It could be that you adapt. It could be that, for example, if you're unattractive, you start looking at other features that are unattractive and see them as attractive. You remember the story from Krilov when you have this wolf sees these grapes over the fence and he tries to get them and he can't get them and eventually he said, "Ah, they were sour anyway," and he goes and eats something else. All right? So you could imagine if you're unattractive yourself, you start valuing... if you're a woman you start valuing short men who are bald with bad teeth, right? I mean, you just say, these are really wonderful features: I like hairy chests, I like bald head. You basically change what you like and that actually helps you adjust. Or you can imagine that you start liking other things, you stop paying attention to attractiveness and start paying attention to other things. So we tried that in an experiment.
Initially we went to this Web site called HotOrNot. It's a wonderful Web site, you see pictures of people and you decide, you rank them on a scale from 0 to 10 about how attractive they are and then you see how you rated this person, how other people rated them. But the nice feature about this Web site is if I rate people, the Web site knows how I was rated as well, because I have my picture there as well—by the way, I'm not rated very high, I think I'm like 6.4. But the people who are rating, you know how they're rating and you know how they're rated. So now the question is, the people who are providing the rating, the people who are really attractive that are providing rating and people who are really unattractive providing the rating. And the first thing you can ask is, do they have different ratings? Are the people who are inherently unattractive, do they see beauty differently? And the answer is no, we all see beauty in the same way. The people who are 9 rate people the same way as the people who are 4 in the hotness rating. So people don't change their sense of beauty. Now you could say, so maybe they don't adjust at all, maybe they don't adapt, that the people who are 4 keep on looking for the people who are 9, or maybe they adapt some other way.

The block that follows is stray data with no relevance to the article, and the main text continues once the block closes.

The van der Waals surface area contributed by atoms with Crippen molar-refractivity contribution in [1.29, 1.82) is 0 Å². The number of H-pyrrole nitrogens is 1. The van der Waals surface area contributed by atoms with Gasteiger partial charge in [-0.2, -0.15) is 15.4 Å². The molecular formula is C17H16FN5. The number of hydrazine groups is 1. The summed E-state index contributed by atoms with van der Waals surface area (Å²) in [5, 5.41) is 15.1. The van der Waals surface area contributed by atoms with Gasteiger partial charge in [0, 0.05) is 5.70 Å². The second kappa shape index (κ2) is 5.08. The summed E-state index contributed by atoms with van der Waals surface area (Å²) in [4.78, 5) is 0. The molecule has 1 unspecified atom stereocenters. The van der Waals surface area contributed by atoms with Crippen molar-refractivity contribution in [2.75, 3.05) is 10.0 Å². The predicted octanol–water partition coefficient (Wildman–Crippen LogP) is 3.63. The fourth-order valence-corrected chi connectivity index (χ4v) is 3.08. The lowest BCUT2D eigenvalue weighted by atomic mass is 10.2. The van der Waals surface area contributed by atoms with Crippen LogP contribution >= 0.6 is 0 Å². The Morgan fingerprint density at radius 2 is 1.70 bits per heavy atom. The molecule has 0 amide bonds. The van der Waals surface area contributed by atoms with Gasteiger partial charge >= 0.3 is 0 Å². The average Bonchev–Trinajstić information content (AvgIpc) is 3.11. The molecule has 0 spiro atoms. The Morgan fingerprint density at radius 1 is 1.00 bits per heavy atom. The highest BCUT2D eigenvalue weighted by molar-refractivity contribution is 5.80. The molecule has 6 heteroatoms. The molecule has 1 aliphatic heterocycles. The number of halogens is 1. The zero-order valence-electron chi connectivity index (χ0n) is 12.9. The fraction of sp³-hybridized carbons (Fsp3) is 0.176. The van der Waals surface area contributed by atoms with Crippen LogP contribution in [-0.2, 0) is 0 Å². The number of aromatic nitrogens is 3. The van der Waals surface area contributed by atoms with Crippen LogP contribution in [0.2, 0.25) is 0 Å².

So HotOrNot has another feature which is a site called Meet Me, in which you see pictures of people and you decide, do I want to meet them or not? Now it's not just rating, it's about also thinking about the probability that you will be accepted or turned down. And it's not so embarrassing to be turned down online, but it's still a little bit embarrassing. So the question is, do people who are 9, will they approach different people than the people who are 4? And the answer is absolutely yes. The people who are 4 basically approach people who are 4 or 5, the people who are 9 approach people who are 9 or 10. People are a little optimistic, they approach a little too high, but they basically know their range.
So what happened is, people know their range, they know where they are in the social hierarchy, but at the same time, they see beauty as the same thing. So what happened? So how people solve it? Do they wake up every morning feeling bad or do they solve it in some way?